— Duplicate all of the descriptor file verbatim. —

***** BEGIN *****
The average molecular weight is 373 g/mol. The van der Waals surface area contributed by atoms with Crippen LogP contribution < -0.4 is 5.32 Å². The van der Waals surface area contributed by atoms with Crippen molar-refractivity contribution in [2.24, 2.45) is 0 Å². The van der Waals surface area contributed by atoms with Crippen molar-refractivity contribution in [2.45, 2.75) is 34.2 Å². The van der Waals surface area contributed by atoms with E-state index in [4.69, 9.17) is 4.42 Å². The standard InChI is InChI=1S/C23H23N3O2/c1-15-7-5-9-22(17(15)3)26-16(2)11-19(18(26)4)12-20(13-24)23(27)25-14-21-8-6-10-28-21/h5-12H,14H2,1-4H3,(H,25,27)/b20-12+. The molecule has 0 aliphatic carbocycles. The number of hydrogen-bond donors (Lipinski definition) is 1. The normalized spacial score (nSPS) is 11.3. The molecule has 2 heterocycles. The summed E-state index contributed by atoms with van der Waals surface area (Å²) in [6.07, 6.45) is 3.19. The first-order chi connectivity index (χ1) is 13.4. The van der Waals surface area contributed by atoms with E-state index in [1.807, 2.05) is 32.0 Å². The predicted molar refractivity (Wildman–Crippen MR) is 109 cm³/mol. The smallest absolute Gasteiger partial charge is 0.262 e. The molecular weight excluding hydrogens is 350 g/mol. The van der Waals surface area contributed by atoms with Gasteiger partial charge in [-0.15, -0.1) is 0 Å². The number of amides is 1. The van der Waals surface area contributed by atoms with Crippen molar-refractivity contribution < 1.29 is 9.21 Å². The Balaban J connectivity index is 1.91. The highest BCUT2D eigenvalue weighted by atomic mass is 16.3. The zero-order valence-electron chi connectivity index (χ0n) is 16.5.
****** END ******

The average molecular weight is 373 g/mol. The van der Waals surface area contributed by atoms with Crippen LogP contribution < -0.4 is 5.32 Å². The van der Waals surface area contributed by atoms with Crippen molar-refractivity contribution in [2.24, 2.45) is 0 Å². The van der Waals surface area contributed by atoms with Crippen molar-refractivity contribution in [2.45, 2.75) is 34.2 Å². The van der Waals surface area contributed by atoms with E-state index in [4.69, 9.17) is 4.42 Å². The standard InChI is InChI=1S/C23H23N3O2/c1-15-7-5-9-22(17(15)3)26-16(2)11-19(18(26)4)12-20(13-24)23(27)25-14-21-8-6-10-28-21/h5-12H,14H2,1-4H3,(H,25,27)/b20-12+. The molecule has 0 aliphatic carbocycles. The number of hydrogen-bond donors (Lipinski definition) is 1. The normalized spacial score (nSPS) is 11.3. The molecule has 2 heterocycles. The summed E-state index contributed by atoms with van der Waals surface area (Å²) in [6.07, 6.45) is 3.19. The first-order chi connectivity index (χ1) is 13.4. The van der Waals surface area contributed by atoms with E-state index in [1.807, 2.05) is 32.0 Å². The predicted molar refractivity (Wildman–Crippen MR) is 109 cm³/mol. The smallest absolute Gasteiger partial charge is 0.262 e. The molecular weight excluding hydrogens is 350 g/mol. The van der Waals surface area contributed by atoms with Gasteiger partial charge in [-0.15, -0.1) is 0 Å². The number of amides is 1. The van der Waals surface area contributed by atoms with Crippen molar-refractivity contribution < 1.29 is 9.21 Å². The Balaban J connectivity index is 1.91. The highest BCUT2D eigenvalue weighted by atomic mass is 16.3. The zero-order valence-electron chi connectivity index (χ0n) is 16.5.